[Met Performance] CID:92910
La Gioconda {86} American Academy of Music, Philadelphia, Pennsylvania: 03/23/1926.


Philadelphia, Pennsylvania
March 23, 1926


La Gioconda.............Nanny Larsén-Todsen
Enzo....................Beniamino Gigli
Laura...................Karin Branzell
Barnaba.................Giuseppe Danise
Alvise..................José Mardones
La Cieca................Merle Alcock
Zuŕne...................Vincenzo Reschiglian
Isčpo...................Giordano Paltrinieri
Monk....................Paolo Ananian
Steersman...............Paolo Ananian
Singer..................Vincenzo Reschiglian

Conductor...............Tullio Serafin

Review (unsigned) in the Philadelphia Evening Bulletin


'La Gioconda' with Gigli and Larsen-Todsen in Excellent Cast

With Beniamino Gigli again in the famous role of Enzo and Nanny Larsen-Todsen in the title character of the Venetian street singer, "La Gioconda" was given a spirited performance at the Academy of Music last evening, beginning the last four weeks of the Metropolitan Opera Company's season. Ponchielli's opera, it might be said, stands about midway between the older works of the Italian school and those which were developed into the modern music drama, with a decided leaning toward the former. At any rate, the setting of the story adapted from Victor Hugo's "Angelo" is frankly and freely melodious abounding in arias, duets, trios and concerted numbers, arranged to set off with splendid effect the tragic narrative. It may not be exactly the sort of music that the avowed "modernist" favors, but "Gioconda" is a work that the majority of opera-goers undisguised enjoy.

While Mr. Gigli and Mme. Larsen-Todsen had the most conspicuous roles and did them with telling effect, they by no means won all the honors of the excellent performance, as the members of the cast, which also included Giuseppe Danise, as Barnaba, José Mardones, as Alvise; Karin Branzell, as Laura, and Merle Alcock, as La Cieca, all of these won merited applause. To the tenor, of course, was given especial attention, since Gigli is a favorite whose every appearance is considered an event. He was in fine voice last night and seemed to sing with more freedom than usual, the beautiful lyric quality of his voice being heard to the best advantage in his sympathetic rendering of "Cielo e Mar," (Heaven and Ocean) one of the most famous of tenor arias. The dramatic side of his part also was admirably done, without the forcing of tone which, at times, mar his singing. Mme. Larsen-Todsen has been heard here principally in Wagnerian roles, but she found plenty of opportunity to be dramatic in depicting the sorrows, the generosity, noble sacrifice and the suicide of Gioconda. She is a tall and stately woman and, while the red wig she wore was not especially becoming, it made a striking effect in combination with her artistic costumes, and her acting, although at times rather profuse, nevertheless was sincere and appropriate. Vocally the Swedish soprano did some brilliant work, despite the rather uncertain attack of her tones at times and the tendency to shrillness in the upper ones. One of the most telling scenes in the opera was that between Gioconda and Laura, in the second act, Mme. Branzell, of imposing beauty in the latter role, here, as in all her work disclosing a mezzo voice of unusual range, power and richness. Miss Alcock also sang beautifully, as the much-besieged blind mother of Gioconda. The lovely first act aria, "Voce di Donna," (Angelic Voices) being a real gem of sympathetic vocal expression. Mr. Danise fairly dominated every scene in which he appeared, as the villainous spy of the Inquisition, his makeup and acting being notably good and singing acceptable without producing great effect, and Mr. Mardones as the Grand Duke and vengeful husband of the faithless Laura, used his sonorous bass with fine effect.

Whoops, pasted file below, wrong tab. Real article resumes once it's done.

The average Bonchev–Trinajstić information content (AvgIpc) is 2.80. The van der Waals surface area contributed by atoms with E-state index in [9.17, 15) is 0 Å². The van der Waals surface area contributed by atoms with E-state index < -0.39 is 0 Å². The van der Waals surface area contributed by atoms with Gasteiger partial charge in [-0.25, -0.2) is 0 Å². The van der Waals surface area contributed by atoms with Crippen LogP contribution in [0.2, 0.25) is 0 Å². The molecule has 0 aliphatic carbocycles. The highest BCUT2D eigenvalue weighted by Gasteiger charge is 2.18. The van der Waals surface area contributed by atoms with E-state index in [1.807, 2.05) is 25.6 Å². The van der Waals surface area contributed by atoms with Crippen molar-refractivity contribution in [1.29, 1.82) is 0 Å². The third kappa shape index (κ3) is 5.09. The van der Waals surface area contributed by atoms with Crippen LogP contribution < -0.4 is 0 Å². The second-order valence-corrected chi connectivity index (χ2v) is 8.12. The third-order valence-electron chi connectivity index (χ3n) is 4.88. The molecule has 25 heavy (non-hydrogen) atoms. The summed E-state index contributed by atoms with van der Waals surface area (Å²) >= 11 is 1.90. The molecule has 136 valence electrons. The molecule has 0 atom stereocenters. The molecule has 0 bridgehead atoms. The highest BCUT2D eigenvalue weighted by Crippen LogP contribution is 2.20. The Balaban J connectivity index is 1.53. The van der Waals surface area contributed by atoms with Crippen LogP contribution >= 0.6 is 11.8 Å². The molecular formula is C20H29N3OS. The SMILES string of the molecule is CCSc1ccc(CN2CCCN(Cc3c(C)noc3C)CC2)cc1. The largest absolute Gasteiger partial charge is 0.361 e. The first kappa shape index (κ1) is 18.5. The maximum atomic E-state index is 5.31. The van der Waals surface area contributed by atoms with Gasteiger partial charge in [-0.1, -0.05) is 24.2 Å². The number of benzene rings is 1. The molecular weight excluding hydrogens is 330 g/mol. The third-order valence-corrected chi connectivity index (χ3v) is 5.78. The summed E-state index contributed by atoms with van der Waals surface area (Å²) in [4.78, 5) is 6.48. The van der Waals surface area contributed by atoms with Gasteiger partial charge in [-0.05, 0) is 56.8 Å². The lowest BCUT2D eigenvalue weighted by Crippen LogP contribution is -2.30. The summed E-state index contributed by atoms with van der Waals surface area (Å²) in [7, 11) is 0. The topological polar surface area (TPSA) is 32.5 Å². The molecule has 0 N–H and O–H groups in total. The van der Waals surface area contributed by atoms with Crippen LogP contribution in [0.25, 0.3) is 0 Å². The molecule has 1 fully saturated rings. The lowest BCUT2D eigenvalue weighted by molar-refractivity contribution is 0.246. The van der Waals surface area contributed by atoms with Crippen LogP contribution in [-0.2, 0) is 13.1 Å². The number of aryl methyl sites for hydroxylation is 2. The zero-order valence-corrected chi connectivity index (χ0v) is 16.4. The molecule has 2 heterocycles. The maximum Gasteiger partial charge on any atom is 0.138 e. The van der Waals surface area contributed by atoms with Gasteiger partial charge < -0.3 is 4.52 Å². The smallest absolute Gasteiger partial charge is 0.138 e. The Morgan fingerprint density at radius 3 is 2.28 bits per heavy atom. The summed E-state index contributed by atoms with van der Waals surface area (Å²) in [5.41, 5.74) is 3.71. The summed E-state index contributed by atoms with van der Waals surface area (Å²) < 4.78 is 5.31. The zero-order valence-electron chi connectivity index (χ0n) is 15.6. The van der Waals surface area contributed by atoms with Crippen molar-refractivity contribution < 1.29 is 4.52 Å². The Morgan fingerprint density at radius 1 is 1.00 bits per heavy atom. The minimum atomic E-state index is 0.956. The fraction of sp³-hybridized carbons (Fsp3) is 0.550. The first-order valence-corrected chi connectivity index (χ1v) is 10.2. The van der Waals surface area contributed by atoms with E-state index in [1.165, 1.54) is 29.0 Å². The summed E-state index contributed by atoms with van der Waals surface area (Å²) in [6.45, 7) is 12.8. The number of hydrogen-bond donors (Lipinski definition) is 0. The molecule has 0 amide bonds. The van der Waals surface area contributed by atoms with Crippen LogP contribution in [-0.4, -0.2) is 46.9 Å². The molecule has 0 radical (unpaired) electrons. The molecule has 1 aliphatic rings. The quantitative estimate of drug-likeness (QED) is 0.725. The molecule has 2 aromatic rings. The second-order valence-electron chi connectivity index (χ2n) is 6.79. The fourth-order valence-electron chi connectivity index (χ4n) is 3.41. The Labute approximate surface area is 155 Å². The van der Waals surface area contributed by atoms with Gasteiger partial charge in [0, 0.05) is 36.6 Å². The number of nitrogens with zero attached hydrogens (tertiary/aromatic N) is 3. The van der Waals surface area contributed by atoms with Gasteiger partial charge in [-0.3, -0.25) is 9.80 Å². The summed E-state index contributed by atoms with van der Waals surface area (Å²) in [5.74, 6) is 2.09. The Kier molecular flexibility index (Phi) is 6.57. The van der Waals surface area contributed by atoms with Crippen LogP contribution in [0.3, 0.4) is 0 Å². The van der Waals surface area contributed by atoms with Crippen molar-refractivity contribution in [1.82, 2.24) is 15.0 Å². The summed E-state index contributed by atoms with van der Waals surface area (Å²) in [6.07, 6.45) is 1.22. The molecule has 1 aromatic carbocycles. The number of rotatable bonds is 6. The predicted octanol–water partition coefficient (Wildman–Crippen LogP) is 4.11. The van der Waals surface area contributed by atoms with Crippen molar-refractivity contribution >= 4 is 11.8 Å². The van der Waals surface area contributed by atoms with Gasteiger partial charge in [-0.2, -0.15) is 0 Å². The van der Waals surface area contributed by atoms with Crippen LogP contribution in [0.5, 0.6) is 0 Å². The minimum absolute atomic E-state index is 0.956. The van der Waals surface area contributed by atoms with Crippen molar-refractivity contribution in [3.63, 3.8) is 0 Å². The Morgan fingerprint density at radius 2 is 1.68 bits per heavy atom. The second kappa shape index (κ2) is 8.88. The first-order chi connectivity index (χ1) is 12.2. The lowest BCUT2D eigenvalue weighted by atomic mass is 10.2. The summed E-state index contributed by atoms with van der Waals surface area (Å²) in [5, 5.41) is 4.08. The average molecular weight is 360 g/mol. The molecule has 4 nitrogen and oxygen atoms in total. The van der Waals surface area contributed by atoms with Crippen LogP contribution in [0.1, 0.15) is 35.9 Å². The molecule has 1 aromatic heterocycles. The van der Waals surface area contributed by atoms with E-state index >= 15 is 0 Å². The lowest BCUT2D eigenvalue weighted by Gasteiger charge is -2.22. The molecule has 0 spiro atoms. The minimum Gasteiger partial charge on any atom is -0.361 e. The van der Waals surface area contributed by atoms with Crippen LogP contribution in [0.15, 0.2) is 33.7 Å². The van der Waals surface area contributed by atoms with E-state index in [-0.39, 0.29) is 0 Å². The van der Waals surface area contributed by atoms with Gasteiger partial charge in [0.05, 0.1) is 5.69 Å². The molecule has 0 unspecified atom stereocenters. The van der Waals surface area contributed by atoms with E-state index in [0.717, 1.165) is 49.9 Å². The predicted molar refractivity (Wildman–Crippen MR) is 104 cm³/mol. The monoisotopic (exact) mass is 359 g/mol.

The large chorus has plenty to do in Ponchielli's mellifluous work and did most of it very well, with considerable spirit, though, even under Tullio Serafin's firm and helpful guidance, as conductor, there was some difficulty in getting into the rhythm of the barcarolle at the [beginning] of the second act and a temporary tendency to forsake "the key." The twenty-four members of the ballet corps won a triumph of continuous applause with their charming interpretation of "The Dance of the Hours" in the House of Gold scene, and more than usual was made of the "Furlania" in the first act, the chorus leaving the stage and giving the dancers full sweep, a freedom of which they took good advantage.

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